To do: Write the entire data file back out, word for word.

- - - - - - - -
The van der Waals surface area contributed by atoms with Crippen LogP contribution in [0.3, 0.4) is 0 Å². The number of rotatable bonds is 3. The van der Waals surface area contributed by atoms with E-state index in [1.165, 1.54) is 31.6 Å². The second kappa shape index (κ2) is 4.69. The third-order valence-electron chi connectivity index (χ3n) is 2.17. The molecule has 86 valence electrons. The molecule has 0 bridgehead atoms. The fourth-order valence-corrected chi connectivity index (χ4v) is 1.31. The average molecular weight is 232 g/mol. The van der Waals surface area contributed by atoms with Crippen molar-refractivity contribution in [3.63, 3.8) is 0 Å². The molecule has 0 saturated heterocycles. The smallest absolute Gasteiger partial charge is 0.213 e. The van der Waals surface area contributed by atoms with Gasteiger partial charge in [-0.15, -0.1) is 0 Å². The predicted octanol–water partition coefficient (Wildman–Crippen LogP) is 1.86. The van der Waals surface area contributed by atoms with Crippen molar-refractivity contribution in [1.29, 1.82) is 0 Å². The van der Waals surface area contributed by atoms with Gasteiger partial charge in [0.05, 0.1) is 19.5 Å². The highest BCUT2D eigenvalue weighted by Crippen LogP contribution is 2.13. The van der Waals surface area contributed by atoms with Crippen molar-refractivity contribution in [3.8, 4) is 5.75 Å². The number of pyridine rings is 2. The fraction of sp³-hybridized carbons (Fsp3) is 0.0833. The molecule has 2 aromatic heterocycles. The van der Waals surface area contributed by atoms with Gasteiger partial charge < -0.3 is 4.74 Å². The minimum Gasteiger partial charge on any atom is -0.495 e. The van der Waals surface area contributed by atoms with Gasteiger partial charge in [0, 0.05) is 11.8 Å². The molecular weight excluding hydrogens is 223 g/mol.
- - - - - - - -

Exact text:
The van der Waals surface area contributed by atoms with Crippen LogP contribution in [0.3, 0.4) is 0 Å². The number of rotatable bonds is 3. The van der Waals surface area contributed by atoms with E-state index in [1.165, 1.54) is 31.6 Å². The second kappa shape index (κ2) is 4.69. The third-order valence-electron chi connectivity index (χ3n) is 2.17. The molecule has 86 valence electrons. The molecule has 0 bridgehead atoms. The fourth-order valence-corrected chi connectivity index (χ4v) is 1.31. The average molecular weight is 232 g/mol. The van der Waals surface area contributed by atoms with Crippen molar-refractivity contribution in [3.63, 3.8) is 0 Å². The molecule has 0 saturated heterocycles. The smallest absolute Gasteiger partial charge is 0.213 e. The van der Waals surface area contributed by atoms with Gasteiger partial charge in [-0.15, -0.1) is 0 Å². The predicted octanol–water partition coefficient (Wildman–Crippen LogP) is 1.86. The van der Waals surface area contributed by atoms with Crippen molar-refractivity contribution in [1.29, 1.82) is 0 Å². The van der Waals surface area contributed by atoms with Gasteiger partial charge in [0.05, 0.1) is 19.5 Å². The highest BCUT2D eigenvalue weighted by Crippen LogP contribution is 2.13. The van der Waals surface area contributed by atoms with Crippen molar-refractivity contribution in [3.8, 4) is 5.75 Å². The number of pyridine rings is 2. The fraction of sp³-hybridized carbons (Fsp3) is 0.0833. The molecule has 2 aromatic heterocycles. The van der Waals surface area contributed by atoms with Gasteiger partial charge < -0.3 is 4.74 Å². The minimum Gasteiger partial charge on any atom is -0.495 e. The van der Waals surface area contributed by atoms with Gasteiger partial charge in [0, 0.05) is 11.8 Å². The molecular weight excluding hydrogens is 223 g/mol.